451 Total Quotes

William Hazlitt Quotes Page 5

William Hazlitt
The mind of man is like a clock that is always running down, and requires constantly to be wound up
William Hazlitt
#Man

William Hazlitt
To give a reason for anything is to breed a doubt of it
William Hazlitt
#Doubt

William Hazlitt
No young man believes he shall ever die
William Hazlitt
#Death

William Hazlitt
The dupe of friendship, and the fool of love; have I not reason to hate and to despise myself? Indeed I do; and chiefly for not having hated and despised the world enough.
William Hazlitt
#Fools And Foolishness

William Hazlitt
The silence of a friend commonly amounts to treachery. His not daring to say anything in our behalf implies a tacit censure.
William Hazlitt
#Silence

William Hazlitt
A hair in the head is worth two in the brush.
William Hazlitt
#English Critic #Worth

William Hazlitt
If we wish to know the force of human genius, we should read Shakespeare. If we wish to see the insignificance of human learning, we may study his commentators.
William Hazlitt
#English Critic #Force

William Hazlitt
An accomplished coquette excites the passions of others, in proportion as she feels none herself
William Hazlitt
#Passion

William Hazlitt
The world judge of men by their ability in their professions, and we judge of ourselves by the same test; for it is on that on which our success in life depends
William Hazlitt
#Ability

William Hazlitt
Envy among other ingredients has a mixture of the love of justice in it. We are more angry at undeserved than at deserved good-fortune.
William Hazlitt
#English Critic #Envy

William Hazlitt
Wit is the rarest quality to be met with among people of education, and the most common among the uneducated.
William Hazlitt
#Education

William Hazlitt
Poetry is the universal language which the heart holds with nature and itself. He who has a contempt for poetry, cannot have much respect for himself, or for anything else.
William Hazlitt
#English Critic #Contempt

William Hazlitt
The love of fame is almost another name for the love of excellence; or it is the ambition to attain the highest excellence, sanctioned by the highest authority, that of time.
William Hazlitt
#Love #Fame

William Hazlitt
Prejudice is never easy unless it can pass itself off for reason
William Hazlitt
#Reason

William Hazlitt
There is a heroism in crime as well as in virtue. Vice and infamy have their altars and their religion.
William Hazlitt
#English Critic

William Hazlitt
Man is an individual animal with narrow faculties, but infinite desires, which he is anxious to concentrate in some one object within the grasp of his imagination, and where, if he cannot be all that he wishes himself, he may at least contemplate his own pride, vanity, and passions, displayed in their most extravagant dimensions in a being no bigger and no better than himself.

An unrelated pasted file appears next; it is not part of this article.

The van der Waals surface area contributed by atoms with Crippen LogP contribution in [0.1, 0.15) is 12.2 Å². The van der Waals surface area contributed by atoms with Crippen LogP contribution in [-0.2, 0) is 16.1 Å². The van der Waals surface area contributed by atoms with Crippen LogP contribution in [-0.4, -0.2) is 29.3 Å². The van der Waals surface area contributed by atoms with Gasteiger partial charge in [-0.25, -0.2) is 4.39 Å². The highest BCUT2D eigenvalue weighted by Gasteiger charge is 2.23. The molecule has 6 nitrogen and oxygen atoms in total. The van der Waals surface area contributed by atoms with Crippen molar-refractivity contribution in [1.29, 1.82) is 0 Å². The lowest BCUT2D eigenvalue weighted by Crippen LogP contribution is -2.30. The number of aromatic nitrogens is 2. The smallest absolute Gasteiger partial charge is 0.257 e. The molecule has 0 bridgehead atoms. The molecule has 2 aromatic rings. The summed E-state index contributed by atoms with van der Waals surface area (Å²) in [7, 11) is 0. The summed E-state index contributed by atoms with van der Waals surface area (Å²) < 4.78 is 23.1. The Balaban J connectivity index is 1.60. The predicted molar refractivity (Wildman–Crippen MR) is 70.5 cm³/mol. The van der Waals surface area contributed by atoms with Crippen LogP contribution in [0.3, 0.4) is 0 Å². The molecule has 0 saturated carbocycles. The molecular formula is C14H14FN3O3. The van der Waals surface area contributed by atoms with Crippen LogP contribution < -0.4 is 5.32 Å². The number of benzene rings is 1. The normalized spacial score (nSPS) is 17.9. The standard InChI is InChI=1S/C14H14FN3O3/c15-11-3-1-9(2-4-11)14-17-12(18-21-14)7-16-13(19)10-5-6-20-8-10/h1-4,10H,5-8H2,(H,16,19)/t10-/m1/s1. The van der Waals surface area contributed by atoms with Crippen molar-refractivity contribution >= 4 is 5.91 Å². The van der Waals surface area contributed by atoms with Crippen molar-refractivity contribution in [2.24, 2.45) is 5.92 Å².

William Hazlitt
#Man

William Hazlitt
We grow tired of ourselves, much more of other people. Use may in part reconcile us to our own tediousness, but we do not adopt that of others on the same paternal principle. We may be willing to sell a story twice, never to hear one more than once.
William Hazlitt
#People

William Hazlitt
Our notions with respect to the importance of life, and our attachment to it, depend on a principle which has very little to do with its happiness or its misery. . . . The love of life is, in general, the effect not of our enjoyments, but of our passions.
William Hazlitt
#Life

William Hazlitt
If we use no ceremony toward others, we shall be treated without any. People are soon tired of paying trifling attentions to those who receive them with coldness, and return them with neglect.
William Hazlitt
#People

William Hazlitt
He who comes up to his own idea of greatness must always have had a very low standard of it in mind
William Hazlitt
#Greatness

William Hazlitt
Persons without education certainly do not want either acuteness or strength of mind in what concerns themselves, or in things immediately within their observation; but they have no power of abstraction, no general standard of taste, or scale of opinion. They see their objects always near, and never in the horizon. Hence arises that egotism which has been remarked as the characteristic of self-taught men.
William Hazlitt
#Education

William Hazlitt
Learning is, in too many cases, but a foil to common sense; a substitute for true knowledge. Books are less often made use of as ''spectacles'' to look at nature with, than as blinds to keep out its strong light and shifting scenery from weak eyes and indolent dispositions. The learned are mere literary drudges.
William Hazlitt
#Learning #Books And Reading

William Hazlitt
Ignorance alone makes monsters or bug-bears; our actual acquaintances are all very common-place people.
William Hazlitt
#Ignorance

William Hazlitt
Anyone who has passed through the regular gradations of a classical education, and is not made a fool by it, may consider himself as having had a very narrow escape.
William Hazlitt
#Education